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FounderAkiyama Shirōbei Yoshitoki
Date foundedmid 17th century
Period foundedEarly Edo period
Current information
Current headmasterKoyama Noriko (Naginatajutsu),[1]
Maeda Hiroya (Jujutsu),[2]
Shibata Benjiro (Jujutsu)[3] Masuda Kōichi (Hanbojutsu)[4]
Arts taught
JujutsuComprehensive art
Ancestor schools
Sekiguchi-ryū, Yoshida-ryū, Chinese boxing (from Chin Genpin)
Descendant schools

Yōshin-ryū (楊心流) ("The School of the Willow Heart") is a common name for one of several different martial traditions founded in Japan during the Edo period. The most popular and well-known was the Yōshin-ryū founded by physician Akiyama Shirōbei Yoshitoki at Nagasaki Kyushu in 1642. The Akiyama line of Yōshin-ryū is perhaps the most influential school of jūjutsu to have existed in Japan. By the late Edo Period, Akiyama Yōshin-ryū had spread from its primary base in Fukuoka Prefecture Kyushu throughout Japan. By the Meiji era, Yōshin-ryū had spread overseas to Europe and North America, and to Australia and South Africa by the late Shōwa era.

Together with the Takenouchi-ryū (竹内流), and the Ryōi Shintō-ryū (良移心当流), the Yōshin-ryū (楊心流), was one of the three largest, most important and influential Jūjutsu schools of the Edo period (江戸時代 Edo jidai 1603 - 1868) before the rise of Judo.[5]

Curriculum and brief history[edit]

Akiyama Yōshin-ryū is noted for a very broad curriculum, which originally included jujutsu and torite (grappling and arresting methods), bukijutsu (weapons methods),[6] hyoho (battlefield strategy), to the development of internal energy, or nairiki. It is believed several of these teachings were eventually absorbed by other jujutsu traditions, notable among them being methods of kyusho atemi (the manipulation of pressure points).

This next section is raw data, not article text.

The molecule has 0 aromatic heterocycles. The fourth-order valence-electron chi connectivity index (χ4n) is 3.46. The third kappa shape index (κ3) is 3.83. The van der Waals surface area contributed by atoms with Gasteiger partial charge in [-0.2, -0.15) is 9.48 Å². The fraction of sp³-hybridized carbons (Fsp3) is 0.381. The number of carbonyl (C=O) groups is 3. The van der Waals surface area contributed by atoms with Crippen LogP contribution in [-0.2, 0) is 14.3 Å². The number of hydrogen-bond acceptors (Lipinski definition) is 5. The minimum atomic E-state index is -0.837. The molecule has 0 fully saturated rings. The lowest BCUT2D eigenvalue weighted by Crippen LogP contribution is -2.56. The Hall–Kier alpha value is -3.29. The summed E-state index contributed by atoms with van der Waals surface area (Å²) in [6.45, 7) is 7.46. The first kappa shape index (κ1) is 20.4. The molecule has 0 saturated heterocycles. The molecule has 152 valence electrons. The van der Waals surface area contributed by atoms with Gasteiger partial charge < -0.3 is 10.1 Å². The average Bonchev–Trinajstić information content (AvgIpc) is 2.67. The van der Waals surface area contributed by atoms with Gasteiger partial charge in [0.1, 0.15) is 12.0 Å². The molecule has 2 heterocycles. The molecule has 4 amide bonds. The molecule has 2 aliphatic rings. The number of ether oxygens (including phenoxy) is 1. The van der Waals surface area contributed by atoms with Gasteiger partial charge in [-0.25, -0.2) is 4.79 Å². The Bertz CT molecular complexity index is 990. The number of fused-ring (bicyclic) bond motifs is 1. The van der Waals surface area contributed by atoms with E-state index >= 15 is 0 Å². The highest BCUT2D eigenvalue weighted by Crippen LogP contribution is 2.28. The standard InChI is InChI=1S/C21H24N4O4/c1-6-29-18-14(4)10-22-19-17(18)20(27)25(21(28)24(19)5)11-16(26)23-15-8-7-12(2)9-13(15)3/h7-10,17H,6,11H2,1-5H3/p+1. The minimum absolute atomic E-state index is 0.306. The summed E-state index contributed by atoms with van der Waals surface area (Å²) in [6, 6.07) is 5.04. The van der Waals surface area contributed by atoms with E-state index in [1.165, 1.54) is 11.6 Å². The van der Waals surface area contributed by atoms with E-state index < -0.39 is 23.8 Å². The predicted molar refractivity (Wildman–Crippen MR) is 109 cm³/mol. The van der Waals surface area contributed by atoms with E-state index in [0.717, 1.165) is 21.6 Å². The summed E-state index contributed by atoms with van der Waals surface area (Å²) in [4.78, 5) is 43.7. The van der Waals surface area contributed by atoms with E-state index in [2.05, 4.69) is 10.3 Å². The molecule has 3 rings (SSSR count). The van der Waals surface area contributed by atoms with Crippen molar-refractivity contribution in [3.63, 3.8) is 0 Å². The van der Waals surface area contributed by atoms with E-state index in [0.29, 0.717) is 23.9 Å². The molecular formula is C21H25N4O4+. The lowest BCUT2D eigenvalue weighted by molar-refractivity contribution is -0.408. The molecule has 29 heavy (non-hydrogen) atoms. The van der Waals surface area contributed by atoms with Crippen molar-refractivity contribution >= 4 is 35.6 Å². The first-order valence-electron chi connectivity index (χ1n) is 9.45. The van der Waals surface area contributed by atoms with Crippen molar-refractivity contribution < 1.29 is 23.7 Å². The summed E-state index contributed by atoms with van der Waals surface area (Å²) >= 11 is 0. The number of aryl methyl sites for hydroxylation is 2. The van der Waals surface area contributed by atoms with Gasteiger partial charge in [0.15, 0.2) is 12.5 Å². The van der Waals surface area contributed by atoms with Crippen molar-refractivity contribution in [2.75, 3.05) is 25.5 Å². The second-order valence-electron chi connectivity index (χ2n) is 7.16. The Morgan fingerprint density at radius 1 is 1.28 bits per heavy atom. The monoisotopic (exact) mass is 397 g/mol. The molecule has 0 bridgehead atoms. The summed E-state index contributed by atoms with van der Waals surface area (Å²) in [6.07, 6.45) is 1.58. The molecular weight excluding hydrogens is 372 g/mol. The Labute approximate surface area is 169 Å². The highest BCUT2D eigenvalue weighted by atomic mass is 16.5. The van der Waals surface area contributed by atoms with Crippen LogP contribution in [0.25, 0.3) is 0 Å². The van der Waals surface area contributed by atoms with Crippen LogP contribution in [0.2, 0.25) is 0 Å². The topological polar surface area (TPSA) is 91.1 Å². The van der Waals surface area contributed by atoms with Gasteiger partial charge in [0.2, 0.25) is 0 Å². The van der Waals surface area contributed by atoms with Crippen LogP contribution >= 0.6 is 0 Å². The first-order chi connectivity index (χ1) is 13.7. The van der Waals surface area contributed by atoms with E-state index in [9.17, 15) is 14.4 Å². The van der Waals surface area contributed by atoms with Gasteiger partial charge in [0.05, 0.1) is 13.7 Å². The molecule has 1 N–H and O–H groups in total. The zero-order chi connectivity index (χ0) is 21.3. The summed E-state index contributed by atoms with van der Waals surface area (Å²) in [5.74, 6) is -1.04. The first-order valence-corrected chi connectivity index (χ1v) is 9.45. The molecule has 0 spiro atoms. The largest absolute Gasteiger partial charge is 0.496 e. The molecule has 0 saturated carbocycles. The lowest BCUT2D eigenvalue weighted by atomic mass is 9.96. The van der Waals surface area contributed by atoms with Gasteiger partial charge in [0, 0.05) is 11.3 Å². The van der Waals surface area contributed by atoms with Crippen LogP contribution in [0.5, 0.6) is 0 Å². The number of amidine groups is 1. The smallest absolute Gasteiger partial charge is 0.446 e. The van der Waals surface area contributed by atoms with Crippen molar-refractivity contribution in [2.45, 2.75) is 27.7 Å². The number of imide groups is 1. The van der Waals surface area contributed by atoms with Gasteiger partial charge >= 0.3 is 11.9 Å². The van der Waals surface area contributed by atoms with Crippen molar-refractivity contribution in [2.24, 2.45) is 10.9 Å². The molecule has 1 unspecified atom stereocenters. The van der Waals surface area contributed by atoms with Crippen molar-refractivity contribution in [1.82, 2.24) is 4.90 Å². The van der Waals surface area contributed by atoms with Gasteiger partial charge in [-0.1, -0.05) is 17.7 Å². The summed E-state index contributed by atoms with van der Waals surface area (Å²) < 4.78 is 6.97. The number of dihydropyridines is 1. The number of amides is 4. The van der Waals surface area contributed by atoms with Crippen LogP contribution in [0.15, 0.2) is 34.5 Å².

Prior to his death in 1680, Akiyama Shirōbei Yoshitoki (秋山四郎兵衛芳年) passed the tradition to Ōe Senbei Hirotomi (大江千兵衛広富), the man largely responsible for codifying the 303 kata that comprise the jujutsu curriculum. Ōe (died 1696) trained and qualified scores of students who subsequently spread the art throughout Japan.

Historically, there were three predominant mainline branch houses (honke/seito) commencing with the third generation: the Miura line under Miura Sadaemon (三浦定右衛門), the Iwanaga line under Iwanaga Sennojō Yoshishige (岩永千之亟義重), and the Hano line under Hano Shinkurō (羽野新九郎). A majority of subsequent minor branch houses (bunke/baike) descend from these principal lineages.

A sub-branch of the Miura line has survived with an unbroken transmission of headmasters to the current day: the Yōshin-ryū bukijutsu / naginata school in Hiroshima, headed by Koyama Noriko (小山宜子). Koyama traces her lineage to Akiyama through a sixth generation headmaster, Hotta Magoemon (堀田孫右衛門). Hotta separated the bukijutsu and jujutsu transmissions, awarding the former to Hoshino Kakūemon (星野角右衛門), and the latter to Kumabe Sessui (隈部節水). A parallel lineage that passed through nine generations of the Hoshino family continues in Kumamoto City on the island of Kyushu, and is currently headed by 13th generation inheritor Masuda Kōichi (舛田紘一). This line of Yōshin-ryū specialises in the use of the hanbo or 'half staff' (半棒). Masuda is also a seventh generation shihan in Negishi-ryū shurikenjutsu (根岸流手裏剣術). The jujutsu transmission of the Miura mainline lineage is believed to have become extinct with the death of the 13th generation inheritor, Era Sajuro (恵良佐十郎). Notably, several minor houses of the Miura line were extinguished in the early twentieth century, among them was the branch established by Satō Jirō Nagamasa (佐藤次郎) in 1728. It survived until the death of the eighth generation headmaster, Kaiga Itsuki Nomiya (海賀齊宮) in 1903.